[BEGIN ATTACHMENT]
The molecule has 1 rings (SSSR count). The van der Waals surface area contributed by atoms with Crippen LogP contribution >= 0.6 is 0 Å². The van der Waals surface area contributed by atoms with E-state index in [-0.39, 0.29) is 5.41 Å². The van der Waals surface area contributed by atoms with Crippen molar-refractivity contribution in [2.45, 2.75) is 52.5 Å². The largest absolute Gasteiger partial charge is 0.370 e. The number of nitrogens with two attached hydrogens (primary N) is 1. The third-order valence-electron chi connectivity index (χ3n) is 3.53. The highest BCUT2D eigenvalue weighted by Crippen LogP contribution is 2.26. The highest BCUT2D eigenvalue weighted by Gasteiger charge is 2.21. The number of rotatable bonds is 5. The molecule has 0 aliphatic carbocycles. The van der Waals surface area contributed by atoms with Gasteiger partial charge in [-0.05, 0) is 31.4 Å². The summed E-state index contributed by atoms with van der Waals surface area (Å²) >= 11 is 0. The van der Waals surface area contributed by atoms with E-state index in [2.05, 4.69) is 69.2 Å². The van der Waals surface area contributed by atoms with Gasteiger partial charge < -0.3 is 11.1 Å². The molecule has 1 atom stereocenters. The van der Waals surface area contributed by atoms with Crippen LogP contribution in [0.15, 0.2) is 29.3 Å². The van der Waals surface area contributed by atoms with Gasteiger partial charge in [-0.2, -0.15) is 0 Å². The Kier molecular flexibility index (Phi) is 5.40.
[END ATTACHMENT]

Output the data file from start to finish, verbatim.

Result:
The molecule has 1 rings (SSSR count). The van der Waals surface area contributed by atoms with Crippen LogP contribution >= 0.6 is 0 Å². The van der Waals surface area contributed by atoms with E-state index in [-0.39, 0.29) is 5.41 Å². The van der Waals surface area contributed by atoms with Crippen molar-refractivity contribution in [2.45, 2.75) is 52.5 Å². The largest absolute Gasteiger partial charge is 0.370 e. The number of nitrogens with two attached hydrogens (primary N) is 1. The third-order valence-electron chi connectivity index (χ3n) is 3.53. The highest BCUT2D eigenvalue weighted by Crippen LogP contribution is 2.26. The highest BCUT2D eigenvalue weighted by Gasteiger charge is 2.21. The number of rotatable bonds is 5. The molecule has 0 aliphatic carbocycles. The van der Waals surface area contributed by atoms with Gasteiger partial charge in [-0.05, 0) is 31.4 Å². The summed E-state index contributed by atoms with van der Waals surface area (Å²) >= 11 is 0. The van der Waals surface area contributed by atoms with E-state index in [2.05, 4.69) is 69.2 Å². The van der Waals surface area contributed by atoms with Gasteiger partial charge < -0.3 is 11.1 Å². The molecule has 1 atom stereocenters. The van der Waals surface area contributed by atoms with Crippen LogP contribution in [0.15, 0.2) is 29.3 Å². The van der Waals surface area contributed by atoms with Gasteiger partial charge in [-0.2, -0.15) is 0 Å². The Kier molecular flexibility index (Phi) is 5.40.